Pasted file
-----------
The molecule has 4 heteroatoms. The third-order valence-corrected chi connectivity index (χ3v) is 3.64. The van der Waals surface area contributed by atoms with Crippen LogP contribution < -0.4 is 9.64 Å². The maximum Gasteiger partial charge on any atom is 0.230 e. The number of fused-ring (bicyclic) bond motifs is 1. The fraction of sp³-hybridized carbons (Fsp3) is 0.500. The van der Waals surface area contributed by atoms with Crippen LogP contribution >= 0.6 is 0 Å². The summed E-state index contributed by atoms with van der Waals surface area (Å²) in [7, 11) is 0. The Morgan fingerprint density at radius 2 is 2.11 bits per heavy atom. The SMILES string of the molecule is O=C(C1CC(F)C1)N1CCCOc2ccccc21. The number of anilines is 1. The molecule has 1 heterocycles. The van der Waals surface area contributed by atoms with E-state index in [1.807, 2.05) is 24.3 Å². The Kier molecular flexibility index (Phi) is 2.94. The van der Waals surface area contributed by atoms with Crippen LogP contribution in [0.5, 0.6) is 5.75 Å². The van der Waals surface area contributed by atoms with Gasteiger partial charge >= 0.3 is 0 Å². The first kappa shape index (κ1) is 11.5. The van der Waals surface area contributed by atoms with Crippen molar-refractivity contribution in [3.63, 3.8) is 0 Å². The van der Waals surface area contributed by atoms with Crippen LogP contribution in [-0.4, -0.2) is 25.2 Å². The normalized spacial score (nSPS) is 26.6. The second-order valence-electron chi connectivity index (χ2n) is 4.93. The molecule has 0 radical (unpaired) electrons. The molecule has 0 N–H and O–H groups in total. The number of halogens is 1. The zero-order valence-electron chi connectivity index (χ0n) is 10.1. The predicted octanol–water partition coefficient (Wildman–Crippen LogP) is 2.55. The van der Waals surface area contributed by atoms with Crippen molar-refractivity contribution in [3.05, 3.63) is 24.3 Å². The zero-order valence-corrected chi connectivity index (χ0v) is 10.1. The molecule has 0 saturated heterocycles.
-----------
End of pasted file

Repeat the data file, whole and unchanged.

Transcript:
The molecule has 4 heteroatoms. The third-order valence-corrected chi connectivity index (χ3v) is 3.64. The van der Waals surface area contributed by atoms with Crippen LogP contribution < -0.4 is 9.64 Å². The maximum Gasteiger partial charge on any atom is 0.230 e. The number of fused-ring (bicyclic) bond motifs is 1. The fraction of sp³-hybridized carbons (Fsp3) is 0.500. The van der Waals surface area contributed by atoms with Crippen LogP contribution >= 0.6 is 0 Å². The summed E-state index contributed by atoms with van der Waals surface area (Å²) in [7, 11) is 0. The Morgan fingerprint density at radius 2 is 2.11 bits per heavy atom. The SMILES string of the molecule is O=C(C1CC(F)C1)N1CCCOc2ccccc21. The number of anilines is 1. The molecule has 1 heterocycles. The van der Waals surface area contributed by atoms with E-state index in [1.807, 2.05) is 24.3 Å². The Kier molecular flexibility index (Phi) is 2.94. The van der Waals surface area contributed by atoms with Crippen LogP contribution in [0.5, 0.6) is 5.75 Å². The van der Waals surface area contributed by atoms with Gasteiger partial charge >= 0.3 is 0 Å². The first kappa shape index (κ1) is 11.5. The van der Waals surface area contributed by atoms with Crippen molar-refractivity contribution in [3.63, 3.8) is 0 Å². The van der Waals surface area contributed by atoms with Crippen LogP contribution in [-0.4, -0.2) is 25.2 Å². The normalized spacial score (nSPS) is 26.6. The second-order valence-electron chi connectivity index (χ2n) is 4.93. The molecule has 0 radical (unpaired) electrons. The molecule has 0 N–H and O–H groups in total. The number of halogens is 1. The zero-order valence-electron chi connectivity index (χ0n) is 10.1. The predicted octanol–water partition coefficient (Wildman–Crippen LogP) is 2.55. The van der Waals surface area contributed by atoms with Crippen molar-refractivity contribution in [3.05, 3.63) is 24.3 Å². The zero-order valence-corrected chi connectivity index (χ0v) is 10.1. The molecule has 0 saturated heterocycles.